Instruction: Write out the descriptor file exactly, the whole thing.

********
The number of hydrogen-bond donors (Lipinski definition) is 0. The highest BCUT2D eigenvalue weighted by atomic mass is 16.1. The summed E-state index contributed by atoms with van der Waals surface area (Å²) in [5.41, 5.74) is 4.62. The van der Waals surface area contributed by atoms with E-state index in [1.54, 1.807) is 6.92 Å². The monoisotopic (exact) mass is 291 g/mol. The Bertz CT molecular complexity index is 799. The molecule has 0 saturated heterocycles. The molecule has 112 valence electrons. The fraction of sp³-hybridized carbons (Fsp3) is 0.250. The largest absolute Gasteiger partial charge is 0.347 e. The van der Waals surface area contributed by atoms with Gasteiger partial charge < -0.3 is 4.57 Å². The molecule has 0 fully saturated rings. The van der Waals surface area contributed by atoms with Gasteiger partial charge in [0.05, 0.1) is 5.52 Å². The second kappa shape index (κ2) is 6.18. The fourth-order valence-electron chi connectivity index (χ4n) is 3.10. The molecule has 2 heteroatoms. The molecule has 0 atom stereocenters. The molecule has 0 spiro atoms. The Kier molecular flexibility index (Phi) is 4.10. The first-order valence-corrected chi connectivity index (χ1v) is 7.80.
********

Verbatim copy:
The number of hydrogen-bond donors (Lipinski definition) is 0. The highest BCUT2D eigenvalue weighted by atomic mass is 16.1. The summed E-state index contributed by atoms with van der Waals surface area (Å²) in [5.41, 5.74) is 4.62. The van der Waals surface area contributed by atoms with E-state index in [1.54, 1.807) is 6.92 Å². The monoisotopic (exact) mass is 291 g/mol. The Bertz CT molecular complexity index is 799. The molecule has 0 saturated heterocycles. The molecule has 112 valence electrons. The fraction of sp³-hybridized carbons (Fsp3) is 0.250. The largest absolute Gasteiger partial charge is 0.347 e. The van der Waals surface area contributed by atoms with Gasteiger partial charge < -0.3 is 4.57 Å². The molecule has 0 fully saturated rings. The van der Waals surface area contributed by atoms with Gasteiger partial charge in [0.05, 0.1) is 5.52 Å². The second kappa shape index (κ2) is 6.18. The fourth-order valence-electron chi connectivity index (χ4n) is 3.10. The molecule has 2 heteroatoms. The molecule has 0 atom stereocenters. The molecule has 0 spiro atoms. The Kier molecular flexibility index (Phi) is 4.10. The first-order valence-corrected chi connectivity index (χ1v) is 7.80.